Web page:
Addiction can occur in many forms and affect many areas of your life. By and large, alcohol use disorder (AUD) and drug addiction are the most common substance use disorders affecting Americans. Recognizing the damaging effects of substance abuse can drive you to get help from an addiction treatment center in Oregon or one near you.
What Are Addictive Behaviors?
Addictive behaviors are compulsive behaviors that provide instant gratification. When we become reliant on a repetitive behavior in order to feel a certain emotion, our brain chemistry changes, then it becomes harder to cope without the use of that addictive behavior.
Most people think of addiction as being limited to drug and alcohol abuse, but there are many other types of addiction that can also be destructive. Some common examples of addictive behaviors include: gambling, sex, shopping, work, eating, smoking, exercise and internet use.
While addictive behaviors may not seem harmful at first, they can quickly spiral out of control and have a negative impact on every aspect of your life. If you are struggling to break free from an addictive behavior in regards to drugs or alcohol, it is important to seek professional help. With treatment, you can learn how to cope with triggers and cravings, and develop healthy coping mechanisms for dealing with stress and emotions.
5 Ways Drug Addiction and Alcoholism Affect Your Life
Compulsively seeking and using drugs or alcohol can take a toll on your life in the following ways:
1. Decline in Physical Health
Prolonged abuse of alcohol and drugs (both prescription and illicit) can weaken your immune system and make you prone to heart problems, heart attacks, infections from sharing needles, and diseases such as lung disease, cirrhosis, or kidney disease. Addictive substances also damage the brain, change how it works, or interfere with thinking, memory, and decision-making.
2. Mental Health Concerns
Drug or alcohol abuse can cause you to develop a mental disorder such as anxiety, depression, or an eating disorder. It can worsen the symptoms of a mental disorder you had prior to substance abuse. Individuals with two or more mental disorders will likely need dual diagnosis treatment. Substance abuse is also associated with sleep disorders and psychiatric disturbances such as mood swings, paranoia, hallucinations, psychosis, and delirium. The following indicators may indicate that a person you love is struggling with substance use disorder:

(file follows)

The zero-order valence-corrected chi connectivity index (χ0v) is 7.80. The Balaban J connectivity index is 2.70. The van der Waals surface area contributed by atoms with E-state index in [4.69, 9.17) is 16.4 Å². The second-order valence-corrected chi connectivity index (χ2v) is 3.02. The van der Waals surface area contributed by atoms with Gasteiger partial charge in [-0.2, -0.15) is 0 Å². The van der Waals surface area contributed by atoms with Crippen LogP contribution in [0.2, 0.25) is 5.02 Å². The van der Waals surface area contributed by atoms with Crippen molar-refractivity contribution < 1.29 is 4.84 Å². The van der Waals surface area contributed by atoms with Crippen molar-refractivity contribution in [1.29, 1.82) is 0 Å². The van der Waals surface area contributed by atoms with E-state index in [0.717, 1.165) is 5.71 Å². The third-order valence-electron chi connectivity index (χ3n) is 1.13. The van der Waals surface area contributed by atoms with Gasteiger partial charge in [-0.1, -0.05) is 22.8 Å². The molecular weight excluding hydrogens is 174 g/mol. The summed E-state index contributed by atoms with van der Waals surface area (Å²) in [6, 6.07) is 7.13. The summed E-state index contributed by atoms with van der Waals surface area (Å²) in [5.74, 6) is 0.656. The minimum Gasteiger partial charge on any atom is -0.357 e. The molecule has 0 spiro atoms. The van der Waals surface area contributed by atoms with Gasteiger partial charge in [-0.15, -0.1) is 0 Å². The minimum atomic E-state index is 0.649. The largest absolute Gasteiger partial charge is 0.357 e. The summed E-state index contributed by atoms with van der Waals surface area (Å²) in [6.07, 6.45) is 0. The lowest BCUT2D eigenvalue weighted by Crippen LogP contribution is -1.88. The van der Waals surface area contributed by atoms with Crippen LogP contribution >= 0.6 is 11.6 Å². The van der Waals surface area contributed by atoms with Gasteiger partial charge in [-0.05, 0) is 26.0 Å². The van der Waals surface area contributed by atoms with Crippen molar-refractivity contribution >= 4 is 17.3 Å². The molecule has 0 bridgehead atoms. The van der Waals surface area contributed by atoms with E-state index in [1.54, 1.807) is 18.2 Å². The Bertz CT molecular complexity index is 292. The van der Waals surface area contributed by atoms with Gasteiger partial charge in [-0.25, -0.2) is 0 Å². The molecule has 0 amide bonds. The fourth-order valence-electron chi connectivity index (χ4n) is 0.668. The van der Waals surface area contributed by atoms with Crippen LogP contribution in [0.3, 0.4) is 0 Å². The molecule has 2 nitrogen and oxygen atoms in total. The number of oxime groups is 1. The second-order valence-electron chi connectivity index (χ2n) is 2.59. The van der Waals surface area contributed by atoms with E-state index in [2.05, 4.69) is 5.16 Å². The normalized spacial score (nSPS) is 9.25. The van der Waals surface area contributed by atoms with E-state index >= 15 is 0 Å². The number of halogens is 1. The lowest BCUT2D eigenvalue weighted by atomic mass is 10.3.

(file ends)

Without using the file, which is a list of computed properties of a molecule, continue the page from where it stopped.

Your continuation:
3. Drop in Work or School Performance
Being preoccupied with drinking or doing drugs can make you lose your motivation for work or school. Focusing more on satisfying your cravings may cause you to miss work or school or you may stay away to hide your addictive behaviors. Your performance may eventually decline, you may drop out or get kicked out of school, quit your job, or get fired. The National Institute on Drug Abuse (NIDA) reports that addiction costs the United States over $600 billion each year in medical expenses, lost productivity, and crime-related costs.
4. Tumultuous Personal Relationships
Domestic arguments and family violence are common in homes where a family member is frequently intoxicated. The substances that trick our brains into thinking we feel good–when used regularly and in high doses–are detrimental to our self-esteem, productivity, and relationships. Family, relatives, friends, and loved ones may eventually distance themselves from you because of your addictive behaviors. People may experience the following issues when dealing with substance use disorder.
5. Financial Hardship
Money spent acquiring alcoholic beverages and illegal drugs may eventually take a toll on your or your family’s finance. Losing your job over addictive habits will also reduce income. Drug and alcohol use have negative impacts on our cognitive functioning, causing people to sink deeper and deeper into poverty. Dwindling finances or loss of income forces some people to develop secondary addictive behaviors. These behaviors may include lying, stealing, and manipulating others in order to support their addiction. Addiction can also result in legal fees for breaking traffic laws, family violence, theft, or other crimes.
Addiction Treatment at Crestview Recovery in Oregon
Crestview Recovery provides a variety of residential and inpatient treatment programs and therapies to help people like you recover from alcoholism and drug addiction. Treatment is a process and is carried out in any of the following settings after you complete detox:
- Intensive outpatient program (IOP)
- Outpatient drug rehab center
- Partial-hospitalization program (PHP)
- Extended care addiction treatment
Our master’s level therapists may recommend dual diagnosis treatment, behavioral therapy, trauma therapy, or other addiction therapy services based on your needs. Cognitive-behavioral therapy is designed to help you change the thinking and behaviors that cause and reinforce substance abuse.
Your Healing Can Begin at Our Addiction Treatment Center
Our recovery center is located in Portland, Oregon, and welcomes men and women aged 18 and older from Oregon, Idaho, Montana, and Seattle. Contact us online or call us at 866.262.0531 to find out about our programs and admissions process.
Since 2016, Dr. Merle Williamson, a graduate of Oregon Health Sciences University, has been the Medical Director at Crestview Recovery, bringing a rich background in addiction medicine from his time at Hazelden Treatment Center. He oversees outpatient drug and alcohol treatments, providing medical care, setting policies, detox protocols, and quality assurance measures. Before specializing in addiction medicine, he spent 25 years in anesthesiology, serving as Chair of Hospital Pharmacy and Therapeutics Committee and Chief of Anesthesia at Kaiser Permanente. This experience gives him a unique perspective on treating prescription drug addiction.